File Download

There are no files associated with this item.

  Links for fulltext
     (May Require Subscription)
Supplementary

Article: Analysis of cervical cancer in chinese patients treated with chemoradiation or radiotherapy alone

TitleAnalysis of cervical cancer in chinese patients treated with chemoradiation or radiotherapy alone
Authors
KeywordsAsian continental ancestry group
Drug therapy
Radiotherapy
Toxicity
Carcinoma, squamous cell
Issue Date2007
Citation
Journal of the Hong Kong College of Radiologists, 2007, v. 10, n. 2, p. 51-58 How to Cite?
AbstractAim: A retrospective review was performed to compare chemoradiation and radiotherapy alone for the treatment of carcinoma of the cervix in a Hong Kong Chinese population. Patients and Methods: 208 Chinese patients with carcinoma of the cervix stage I to IVA were treated with radical intent between 1994 and 2004. 177 patients (85.1%) received radiotherapy alone and 31 patients (14.9%) received chemoradiation. Radiotherapy consisted of external beam pelvic irradiation followed by low-dose rate brachytherapy and additional parametrial irradiation. Patients in the chemoradiation group received weekly cisplatin during external irradiation. Results: The median age was 65.4 years (range, 32.6 to 90.2 years). The median follow-up time was 5.0 years (range, 0.2 to 12.1 years) for patients in the radiotherapy group and 3.4 years (range, 0.5 to 6.6 years) for patients in the chemoradiation group. At 3 years, the overall survival was 74.7% for the radiotherapy group and 87.5% for the chemoradiation group (p = 0.23). The 3-year disease-free survival was 71.5% for the radiotherapy group and 77.4% for the chemoradiation group (p = 0.23). The overall 3-year actuarial late toxicity was 26.4% (4.3% grade 3 to 4) in the radiotherapy group and 15.2% (0% grade 3 to 4) in the chemoradiation group. Conclusions: Due to the limited number of patients in the chemoradiation group, the survival benefit for chemoradiation for cervical cancer could not be demonstrated. Nevertheless, the treatment was well tolerated by Chinese patients and there was no increase in late toxicities. © 2007 Hong Kong College of Radiologists.
Persistent Identifierhttp://hdl.handle.net/10722/213913
ISSN

 

DC FieldValueLanguage
dc.contributor.authorChoi, C. Y.-
dc.contributor.authorNg, W. T.-
dc.contributor.authorChang, A. T Y-
dc.contributor.authorSoong, I. S.-
dc.contributor.authorLee, A. W M-
dc.date.accessioned2015-08-19T13:41:12Z-
dc.date.available2015-08-19T13:41:12Z-
dc.date.issued2007-
dc.identifier.citationJournal of the Hong Kong College of Radiologists, 2007, v. 10, n. 2, p. 51-58-
dc.identifier.issn1029-5097-
dc.identifier.urihttp://hdl.handle.net/10722/213913-
dc.description.abstractAim: A retrospective review was performed to compare chemoradiation and radiotherapy alone for the treatment of carcinoma of the cervix in a Hong Kong Chinese population. Patients and Methods: 208 Chinese patients with carcinoma of the cervix stage I to IVA were treated with radical intent between 1994 and 2004. 177 patients (85.1%) received radiotherapy alone and 31 patients (14.9%) received chemoradiation. Radiotherapy consisted of external beam pelvic irradiation followed by low-dose rate brachytherapy and additional parametrial irradiation. Patients in the chemoradiation group received weekly cisplatin during external irradiation. Results: The median age was 65.4 years (range, 32.6 to 90.2 years). The median follow-up time was 5.0 years (range, 0.2 to 12.1 years) for patients in the radiotherapy group and 3.4 years (range, 0.5 to 6.6 years) for patients in the chemoradiation group. At 3 years, the overall survival was 74.7% for the radiotherapy group and 87.5% for the chemoradiation group (p = 0.23). The 3-year disease-free survival was 71.5% for the radiotherapy group and 77.4% for the chemoradiation group (p = 0.23). The overall 3-year actuarial late toxicity was 26.4% (4.3% grade 3 to 4) in the radiotherapy group and 15.2% (0% grade 3 to 4) in the chemoradiation group. Conclusions: Due to the limited number of patients in the chemoradiation group, the survival benefit for chemoradiation for cervical cancer could not be demonstrated. Nevertheless, the treatment was well tolerated by Chinese patients and there was no increase in late toxicities. © 2007 Hong Kong College of Radiologists.-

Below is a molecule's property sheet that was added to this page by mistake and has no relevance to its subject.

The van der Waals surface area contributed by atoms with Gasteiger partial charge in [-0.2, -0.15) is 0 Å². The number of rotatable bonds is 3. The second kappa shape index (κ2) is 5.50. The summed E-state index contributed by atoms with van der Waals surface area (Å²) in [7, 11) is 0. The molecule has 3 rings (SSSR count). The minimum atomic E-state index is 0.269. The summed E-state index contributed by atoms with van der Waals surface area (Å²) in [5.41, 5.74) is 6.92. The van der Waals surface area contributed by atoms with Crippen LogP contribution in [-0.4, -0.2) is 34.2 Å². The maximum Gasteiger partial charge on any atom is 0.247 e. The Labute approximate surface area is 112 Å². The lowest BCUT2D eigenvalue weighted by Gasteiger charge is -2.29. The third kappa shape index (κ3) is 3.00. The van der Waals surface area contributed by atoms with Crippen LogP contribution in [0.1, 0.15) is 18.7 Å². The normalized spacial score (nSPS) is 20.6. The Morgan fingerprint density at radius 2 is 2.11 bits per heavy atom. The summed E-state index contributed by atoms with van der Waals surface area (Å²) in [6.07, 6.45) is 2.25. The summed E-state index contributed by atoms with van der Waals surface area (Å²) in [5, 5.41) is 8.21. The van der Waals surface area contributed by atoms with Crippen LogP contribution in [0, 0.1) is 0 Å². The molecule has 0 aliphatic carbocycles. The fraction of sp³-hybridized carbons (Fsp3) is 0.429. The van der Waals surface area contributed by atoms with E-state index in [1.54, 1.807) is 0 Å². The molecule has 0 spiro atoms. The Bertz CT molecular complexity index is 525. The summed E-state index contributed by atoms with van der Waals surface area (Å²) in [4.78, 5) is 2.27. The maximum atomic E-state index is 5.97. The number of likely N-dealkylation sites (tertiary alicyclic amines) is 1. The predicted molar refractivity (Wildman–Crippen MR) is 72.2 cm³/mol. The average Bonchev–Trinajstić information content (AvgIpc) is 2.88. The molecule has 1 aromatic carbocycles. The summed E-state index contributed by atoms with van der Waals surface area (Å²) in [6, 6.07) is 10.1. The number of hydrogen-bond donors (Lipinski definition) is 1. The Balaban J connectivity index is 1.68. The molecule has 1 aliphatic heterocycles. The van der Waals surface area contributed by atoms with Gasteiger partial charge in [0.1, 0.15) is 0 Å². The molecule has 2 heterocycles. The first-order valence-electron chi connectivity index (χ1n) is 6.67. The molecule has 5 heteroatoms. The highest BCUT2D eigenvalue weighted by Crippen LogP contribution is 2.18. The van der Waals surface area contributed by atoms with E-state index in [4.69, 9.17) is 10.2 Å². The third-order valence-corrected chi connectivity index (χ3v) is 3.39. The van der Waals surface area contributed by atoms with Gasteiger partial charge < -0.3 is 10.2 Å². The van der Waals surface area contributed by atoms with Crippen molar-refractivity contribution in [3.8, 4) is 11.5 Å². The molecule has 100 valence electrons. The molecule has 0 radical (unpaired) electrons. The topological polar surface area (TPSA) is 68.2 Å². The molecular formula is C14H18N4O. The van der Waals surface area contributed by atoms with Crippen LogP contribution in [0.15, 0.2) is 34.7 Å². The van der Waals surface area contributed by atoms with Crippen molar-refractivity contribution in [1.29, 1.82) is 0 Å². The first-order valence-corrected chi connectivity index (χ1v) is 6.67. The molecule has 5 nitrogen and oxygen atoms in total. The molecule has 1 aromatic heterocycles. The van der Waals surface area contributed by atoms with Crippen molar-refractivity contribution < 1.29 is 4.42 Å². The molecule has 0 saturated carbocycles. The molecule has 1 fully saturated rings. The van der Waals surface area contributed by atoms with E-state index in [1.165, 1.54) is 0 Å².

dc.languageeng-
dc.relation.ispartofJournal of the Hong Kong College of Radiologists-
dc.subjectAsian continental ancestry group-
dc.subjectDrug therapy-
dc.subjectRadiotherapy-
dc.subjectToxicity-
dc.subjectCarcinoma, squamous cell-
dc.titleAnalysis of cervical cancer in chinese patients treated with chemoradiation or radiotherapy alone-
dc.typeArticle-
dc.description.natureLink_to_subscribed_fulltext-
dc.identifier.scopuseid_2-s2.0-42649134857-
dc.identifier.volume10-
dc.identifier.issue2-
dc.identifier.spage51-
dc.identifier.epage58-

Export via OAI-PMH Interface in XML Formats


OR


Export to Other Non-XML Formats